edelmanlogoIRmagEdelman 2017 Trust Barometer Special Report: Institutional Investors captures insights from a powerful group of global institutional investors. It provides the results of their research, completed in partnership with Ipreo, which surveyed chief investment officers, portfolio managers and buy-side analysts across 14 countries whose firms collectively manage more than $1 trillion in assets using various investment styles.

SSRN radius1The push for gender diversity on public companies’ boards has been gaining traction. Advocacy groups, institutional investors, regulators and companies themselves have all recognized the need for more diverse boards. However, gender parity is still absent from most public companies’ boards, and a significant number of companies still have no women on their boards.

ISS Governance

Wherefore Diversity?

Board diversity has become a key priority for some of the largest investors in the world, since it serves as a measure of a board's openness and inclusiveness. Ultimately, boards and investors want to make sure that that the board nomination process is robust, and takes into account the most qualified candidates representing the market that the company serves. Therefore, lack of board diversity and lack of board renewal can only be seen as potential symptoms of a problematic nomination process. The end goal remains to have a qualified, engaged, and competent board. As such, a review of board compos ition from a diversity lens may help facilitate more in–depth discussions about the qualities a company seeks in its directors, and the process it uses for identifying the right members for its board.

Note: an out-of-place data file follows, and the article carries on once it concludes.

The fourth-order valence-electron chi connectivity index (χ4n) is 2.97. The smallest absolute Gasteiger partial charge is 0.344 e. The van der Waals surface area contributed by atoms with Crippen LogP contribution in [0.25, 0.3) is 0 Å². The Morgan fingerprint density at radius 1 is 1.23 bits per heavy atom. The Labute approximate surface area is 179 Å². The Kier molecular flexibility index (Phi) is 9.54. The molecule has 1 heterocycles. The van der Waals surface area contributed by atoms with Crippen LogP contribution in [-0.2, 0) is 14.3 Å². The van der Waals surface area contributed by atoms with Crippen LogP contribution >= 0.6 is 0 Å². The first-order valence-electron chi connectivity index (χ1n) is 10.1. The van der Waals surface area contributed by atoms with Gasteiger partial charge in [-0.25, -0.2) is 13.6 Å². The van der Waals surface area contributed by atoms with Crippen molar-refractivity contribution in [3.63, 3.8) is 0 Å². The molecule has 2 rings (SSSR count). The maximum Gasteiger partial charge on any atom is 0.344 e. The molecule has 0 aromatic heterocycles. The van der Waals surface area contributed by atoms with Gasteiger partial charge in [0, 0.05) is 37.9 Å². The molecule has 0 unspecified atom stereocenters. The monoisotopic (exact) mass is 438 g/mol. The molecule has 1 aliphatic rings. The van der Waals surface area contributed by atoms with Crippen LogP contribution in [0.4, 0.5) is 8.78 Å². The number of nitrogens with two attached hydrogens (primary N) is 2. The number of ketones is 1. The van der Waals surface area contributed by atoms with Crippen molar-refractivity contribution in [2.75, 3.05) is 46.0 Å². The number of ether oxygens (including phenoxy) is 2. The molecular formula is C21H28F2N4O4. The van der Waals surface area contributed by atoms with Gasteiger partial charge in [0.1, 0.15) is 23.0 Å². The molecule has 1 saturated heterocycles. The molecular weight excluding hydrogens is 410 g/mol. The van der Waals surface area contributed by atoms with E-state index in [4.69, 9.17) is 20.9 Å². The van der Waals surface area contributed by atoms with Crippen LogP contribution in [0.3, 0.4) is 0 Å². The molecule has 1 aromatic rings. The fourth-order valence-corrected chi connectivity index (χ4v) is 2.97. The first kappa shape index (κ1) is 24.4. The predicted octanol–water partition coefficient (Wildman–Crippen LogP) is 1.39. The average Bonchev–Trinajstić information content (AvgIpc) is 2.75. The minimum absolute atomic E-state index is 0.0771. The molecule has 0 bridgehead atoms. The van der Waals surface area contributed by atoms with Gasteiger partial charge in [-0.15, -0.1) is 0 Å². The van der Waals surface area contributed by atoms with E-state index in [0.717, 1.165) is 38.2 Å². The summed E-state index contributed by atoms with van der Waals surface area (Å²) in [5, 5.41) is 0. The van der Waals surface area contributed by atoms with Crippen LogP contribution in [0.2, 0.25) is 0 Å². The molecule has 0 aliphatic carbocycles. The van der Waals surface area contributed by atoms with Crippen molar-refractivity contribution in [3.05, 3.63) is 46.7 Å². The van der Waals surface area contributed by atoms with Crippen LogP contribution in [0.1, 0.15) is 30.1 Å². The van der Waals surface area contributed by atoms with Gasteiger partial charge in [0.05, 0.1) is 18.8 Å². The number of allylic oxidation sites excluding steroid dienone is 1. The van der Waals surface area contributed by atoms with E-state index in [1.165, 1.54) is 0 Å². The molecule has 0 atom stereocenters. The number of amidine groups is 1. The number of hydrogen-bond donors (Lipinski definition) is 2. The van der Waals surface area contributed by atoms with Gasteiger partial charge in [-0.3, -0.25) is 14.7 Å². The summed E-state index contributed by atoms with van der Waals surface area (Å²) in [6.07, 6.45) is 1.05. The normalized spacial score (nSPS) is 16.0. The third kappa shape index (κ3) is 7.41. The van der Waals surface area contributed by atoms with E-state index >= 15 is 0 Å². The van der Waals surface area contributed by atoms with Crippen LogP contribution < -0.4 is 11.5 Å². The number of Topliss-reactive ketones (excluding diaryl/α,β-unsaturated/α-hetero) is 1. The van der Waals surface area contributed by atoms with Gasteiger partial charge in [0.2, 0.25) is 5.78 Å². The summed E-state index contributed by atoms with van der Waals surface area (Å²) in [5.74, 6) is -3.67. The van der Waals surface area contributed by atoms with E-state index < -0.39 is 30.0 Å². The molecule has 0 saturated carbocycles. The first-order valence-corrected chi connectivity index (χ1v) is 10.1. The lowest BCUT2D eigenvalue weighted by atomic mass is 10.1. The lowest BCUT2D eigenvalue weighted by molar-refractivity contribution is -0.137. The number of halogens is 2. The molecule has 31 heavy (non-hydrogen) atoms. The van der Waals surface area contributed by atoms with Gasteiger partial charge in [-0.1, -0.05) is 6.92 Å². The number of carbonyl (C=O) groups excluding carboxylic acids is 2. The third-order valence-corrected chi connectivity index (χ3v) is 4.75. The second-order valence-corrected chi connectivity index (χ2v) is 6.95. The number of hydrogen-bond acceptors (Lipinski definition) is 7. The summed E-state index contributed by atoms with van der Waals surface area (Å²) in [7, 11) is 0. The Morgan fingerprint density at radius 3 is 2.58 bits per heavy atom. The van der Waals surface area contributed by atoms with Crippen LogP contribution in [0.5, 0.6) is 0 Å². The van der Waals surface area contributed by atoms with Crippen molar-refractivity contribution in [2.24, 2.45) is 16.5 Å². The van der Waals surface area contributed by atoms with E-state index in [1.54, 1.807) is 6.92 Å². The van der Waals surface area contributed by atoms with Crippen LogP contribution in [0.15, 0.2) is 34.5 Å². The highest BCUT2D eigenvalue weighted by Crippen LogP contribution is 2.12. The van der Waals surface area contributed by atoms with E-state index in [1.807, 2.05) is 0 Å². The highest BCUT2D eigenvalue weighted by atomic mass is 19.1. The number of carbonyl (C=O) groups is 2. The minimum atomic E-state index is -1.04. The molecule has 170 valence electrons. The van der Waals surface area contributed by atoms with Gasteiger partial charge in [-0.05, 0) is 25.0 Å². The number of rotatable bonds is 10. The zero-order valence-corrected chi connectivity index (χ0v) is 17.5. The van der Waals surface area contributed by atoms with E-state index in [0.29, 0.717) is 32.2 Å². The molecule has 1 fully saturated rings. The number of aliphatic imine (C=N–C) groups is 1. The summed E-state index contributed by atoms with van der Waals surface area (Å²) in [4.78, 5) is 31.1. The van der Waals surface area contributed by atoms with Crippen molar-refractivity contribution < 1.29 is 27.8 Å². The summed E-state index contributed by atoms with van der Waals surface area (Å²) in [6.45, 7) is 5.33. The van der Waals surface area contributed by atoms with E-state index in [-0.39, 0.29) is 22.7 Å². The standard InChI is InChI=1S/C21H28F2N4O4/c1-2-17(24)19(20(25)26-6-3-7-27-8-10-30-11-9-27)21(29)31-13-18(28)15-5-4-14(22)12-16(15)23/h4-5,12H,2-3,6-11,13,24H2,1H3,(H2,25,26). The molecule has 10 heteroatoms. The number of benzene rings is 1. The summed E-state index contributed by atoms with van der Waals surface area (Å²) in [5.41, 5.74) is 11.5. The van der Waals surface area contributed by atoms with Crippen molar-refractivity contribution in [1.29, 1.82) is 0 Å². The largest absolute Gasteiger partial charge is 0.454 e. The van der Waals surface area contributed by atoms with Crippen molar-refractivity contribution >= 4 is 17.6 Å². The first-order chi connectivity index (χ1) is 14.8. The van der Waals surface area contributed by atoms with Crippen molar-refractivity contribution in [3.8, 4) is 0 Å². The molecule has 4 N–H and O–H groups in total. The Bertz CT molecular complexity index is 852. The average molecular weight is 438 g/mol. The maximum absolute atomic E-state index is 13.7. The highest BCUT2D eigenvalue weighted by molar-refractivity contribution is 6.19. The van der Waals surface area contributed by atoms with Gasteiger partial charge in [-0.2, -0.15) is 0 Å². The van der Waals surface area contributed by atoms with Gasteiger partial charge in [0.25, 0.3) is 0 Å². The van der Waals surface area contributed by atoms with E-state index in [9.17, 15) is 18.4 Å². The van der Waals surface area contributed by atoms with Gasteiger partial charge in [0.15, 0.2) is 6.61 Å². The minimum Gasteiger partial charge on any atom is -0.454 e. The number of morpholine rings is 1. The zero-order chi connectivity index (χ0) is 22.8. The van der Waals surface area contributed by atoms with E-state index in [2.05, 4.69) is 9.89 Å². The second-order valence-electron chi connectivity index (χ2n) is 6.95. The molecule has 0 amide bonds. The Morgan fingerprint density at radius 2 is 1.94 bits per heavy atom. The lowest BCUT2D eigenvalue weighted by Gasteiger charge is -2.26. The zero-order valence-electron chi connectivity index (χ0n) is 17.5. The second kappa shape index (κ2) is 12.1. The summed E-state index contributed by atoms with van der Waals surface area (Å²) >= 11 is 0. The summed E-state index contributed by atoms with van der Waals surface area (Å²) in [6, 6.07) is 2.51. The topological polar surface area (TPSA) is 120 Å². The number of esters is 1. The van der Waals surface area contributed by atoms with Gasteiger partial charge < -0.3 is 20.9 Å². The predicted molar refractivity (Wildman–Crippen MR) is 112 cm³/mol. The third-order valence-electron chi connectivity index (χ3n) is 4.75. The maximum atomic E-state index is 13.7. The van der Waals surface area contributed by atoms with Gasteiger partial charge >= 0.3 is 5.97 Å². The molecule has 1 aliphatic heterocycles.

Improving board diversity and board renewal can also help improve the overall skillset of the board. The timing for evaluating board composition from this perspective could not be more appropriate . Director skills relevant to some of the most pressing issues for boards today may be in short supply. A review of ISS Analytics data of Russell 3000 companies shows that risk management, government relations, academia, human resources, and social responsibility are the five least commonly cited director skills. At a time when cybersecurity, changing regulations, workplace misconduct, and climate change appear to be on the top of the agenda for investors and boards alike, many U.S. boards may be ill-prepared to face these challenges.